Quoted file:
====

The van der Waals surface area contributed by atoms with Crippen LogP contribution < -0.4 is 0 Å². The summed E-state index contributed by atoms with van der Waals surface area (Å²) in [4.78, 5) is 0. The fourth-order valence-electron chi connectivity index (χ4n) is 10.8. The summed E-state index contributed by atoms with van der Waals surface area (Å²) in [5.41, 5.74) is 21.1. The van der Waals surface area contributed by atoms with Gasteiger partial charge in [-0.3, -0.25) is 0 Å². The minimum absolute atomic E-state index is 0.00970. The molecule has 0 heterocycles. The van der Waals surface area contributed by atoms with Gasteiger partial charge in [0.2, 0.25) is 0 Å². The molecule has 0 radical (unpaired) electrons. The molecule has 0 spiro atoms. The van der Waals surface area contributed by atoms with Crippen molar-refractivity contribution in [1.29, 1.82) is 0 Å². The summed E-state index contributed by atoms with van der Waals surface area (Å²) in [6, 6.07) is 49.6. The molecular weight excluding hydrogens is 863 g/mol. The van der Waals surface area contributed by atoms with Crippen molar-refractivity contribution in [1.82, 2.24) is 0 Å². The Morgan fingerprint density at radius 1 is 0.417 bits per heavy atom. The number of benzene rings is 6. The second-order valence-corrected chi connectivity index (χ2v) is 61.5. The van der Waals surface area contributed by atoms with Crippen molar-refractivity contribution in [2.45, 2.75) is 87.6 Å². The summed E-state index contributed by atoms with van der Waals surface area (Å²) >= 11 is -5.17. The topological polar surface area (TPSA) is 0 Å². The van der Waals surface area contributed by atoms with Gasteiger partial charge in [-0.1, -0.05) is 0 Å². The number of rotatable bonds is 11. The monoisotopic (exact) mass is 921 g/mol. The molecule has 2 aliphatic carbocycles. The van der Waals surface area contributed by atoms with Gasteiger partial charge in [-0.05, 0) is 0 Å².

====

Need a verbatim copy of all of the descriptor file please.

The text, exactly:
The van der Waals surface area contributed by atoms with Crippen LogP contribution < -0.4 is 0 Å². The summed E-state index contributed by atoms with van der Waals surface area (Å²) in [4.78, 5) is 0. The fourth-order valence-electron chi connectivity index (χ4n) is 10.8. The summed E-state index contributed by atoms with van der Waals surface area (Å²) in [5.41, 5.74) is 21.1. The van der Waals surface area contributed by atoms with Gasteiger partial charge in [-0.3, -0.25) is 0 Å². The minimum absolute atomic E-state index is 0.00970. The molecule has 0 heterocycles. The van der Waals surface area contributed by atoms with Gasteiger partial charge in [0.2, 0.25) is 0 Å². The molecule has 0 radical (unpaired) electrons. The molecule has 0 spiro atoms. The van der Waals surface area contributed by atoms with Crippen molar-refractivity contribution in [1.29, 1.82) is 0 Å². The summed E-state index contributed by atoms with van der Waals surface area (Å²) in [6, 6.07) is 49.6. The molecular weight excluding hydrogens is 863 g/mol. The van der Waals surface area contributed by atoms with Crippen molar-refractivity contribution in [1.82, 2.24) is 0 Å². The Morgan fingerprint density at radius 1 is 0.417 bits per heavy atom. The number of benzene rings is 6. The second-order valence-corrected chi connectivity index (χ2v) is 61.5. The van der Waals surface area contributed by atoms with Crippen molar-refractivity contribution in [2.45, 2.75) is 87.6 Å². The summed E-state index contributed by atoms with van der Waals surface area (Å²) >= 11 is -5.17. The topological polar surface area (TPSA) is 0 Å². The van der Waals surface area contributed by atoms with Gasteiger partial charge in [-0.1, -0.05) is 0 Å². The number of rotatable bonds is 11. The monoisotopic (exact) mass is 921 g/mol. The molecule has 2 aliphatic carbocycles. The van der Waals surface area contributed by atoms with Gasteiger partial charge in [-0.05, 0) is 0 Å².